Advocate Prashant Bhushan, who was last week held guilty of contempt for his tweets about Chief Justice of India SA Bobde and the judiciary, on Thursday told the Supreme Court that he was pained by its judgement against him. Bhushan added that he had been “grossly misunderstood” by the court and was only discharging his duty by criticising the judiciary.
“I am pained that I have been held guilty of committing contempt of the Court whose majesty I have tried to uphold,” Bhushan said in his statement to the top court, during a hearing to decide the quantum of his sentence. “I am pained not because I may be punished, but because I have been grossly misunderstood.”
Bhushan added that the court held him guilty of contempt without giving evidence of his intentions behind the tweets. “I am shocked that the court holds me guilty of ‘malicious, scurrilous, calculated attack’ on the institution of administration of justice,” Bhushan said. “I am dismayed that the court has arrived at this conclusion without any evidence of my motives to launch such an attack. I must confess that I am disappointed that the court did not find it necessary to serve me with a copy of the complaint on the basis of which the suo moto notice was issued.”
Bhushan repeated that his tweets criticising the judiciary were his bonafide beliefs. “I believe that an open criticism of any institution is necessary in a democracy, to safeguard the constitutional order,” Bhushan told the top court. “Failing to speak up would have been a dereliction of duty, especially for an officer of the court like myself.”
The senior advocate told the court that his tweets were not absent-minded. “I would be insincere and contemptuous on my part to offer an apology for the tweets that expressed what was and continues to be my bonafide belief,” Bhushan said.
The top court, meanwhile, gave Bhushan two days to reconsider his statement. “We can give you time and it is better if you consider it,” Justice Arun Mishra told Bhushan. “You think over it, we will give you 2-3 days time.”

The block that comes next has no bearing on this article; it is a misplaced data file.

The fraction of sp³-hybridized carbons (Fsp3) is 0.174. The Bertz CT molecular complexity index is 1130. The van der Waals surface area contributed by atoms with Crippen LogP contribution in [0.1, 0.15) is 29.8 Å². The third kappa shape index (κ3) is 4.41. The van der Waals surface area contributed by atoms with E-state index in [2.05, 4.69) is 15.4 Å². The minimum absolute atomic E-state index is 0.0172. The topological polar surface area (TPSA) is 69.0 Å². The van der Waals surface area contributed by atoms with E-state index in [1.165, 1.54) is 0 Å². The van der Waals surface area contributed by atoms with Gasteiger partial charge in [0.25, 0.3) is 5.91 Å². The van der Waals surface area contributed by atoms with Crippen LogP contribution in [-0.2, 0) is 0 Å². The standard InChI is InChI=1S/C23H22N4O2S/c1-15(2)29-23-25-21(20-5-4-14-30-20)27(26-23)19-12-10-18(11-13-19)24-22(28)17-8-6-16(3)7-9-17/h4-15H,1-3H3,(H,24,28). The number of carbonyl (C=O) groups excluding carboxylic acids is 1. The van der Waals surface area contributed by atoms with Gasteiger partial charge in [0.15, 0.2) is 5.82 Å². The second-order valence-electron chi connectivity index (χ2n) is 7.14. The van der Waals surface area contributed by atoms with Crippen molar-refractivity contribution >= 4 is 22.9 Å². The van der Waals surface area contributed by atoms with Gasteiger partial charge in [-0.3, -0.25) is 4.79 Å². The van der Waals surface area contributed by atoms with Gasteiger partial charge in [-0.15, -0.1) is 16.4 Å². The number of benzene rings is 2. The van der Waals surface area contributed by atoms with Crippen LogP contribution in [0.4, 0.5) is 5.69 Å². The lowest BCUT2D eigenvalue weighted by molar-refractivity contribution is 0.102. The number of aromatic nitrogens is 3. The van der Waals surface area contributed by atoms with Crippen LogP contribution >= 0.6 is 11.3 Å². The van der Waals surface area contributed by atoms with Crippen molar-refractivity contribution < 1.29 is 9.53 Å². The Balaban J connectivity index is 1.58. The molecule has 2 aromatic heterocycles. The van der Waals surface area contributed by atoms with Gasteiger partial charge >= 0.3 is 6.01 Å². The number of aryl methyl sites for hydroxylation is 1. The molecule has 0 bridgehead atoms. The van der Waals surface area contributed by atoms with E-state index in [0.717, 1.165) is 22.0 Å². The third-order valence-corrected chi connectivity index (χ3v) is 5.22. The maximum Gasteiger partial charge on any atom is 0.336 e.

On Wednesday, Bhushan had moved the Supreme Court seeking to defer Thursday’s proceedings to announce his punishment till a review petition was filed and considered. In his application, the lawyer said he wanted to file a review petition after seeking legal counsel and studying the August 14 order in detail. Bhushan also pointed out that the court can stay contempt verdicts when such review pleas are pending. Failing to provide a chance for the lawyer to file a review plea would be in violation of his fundamental rights, the application said.
In the August 14 verdict, the court had said the magnanimity of judges cannot be stretched to the extent that it “may amount to weakness in dealing with a malicious, scurrilous, calculated attack” on the judiciary. This was in response to Bhushan’s statement that that the judges needed to be magnanimous and not use the contempt of court law for remarks on individual judges or on fair criticism of the judiciary. The court, however, said allegations against the Supreme Court may lead to a loss of faith in the judiciary and of confidence among other judges.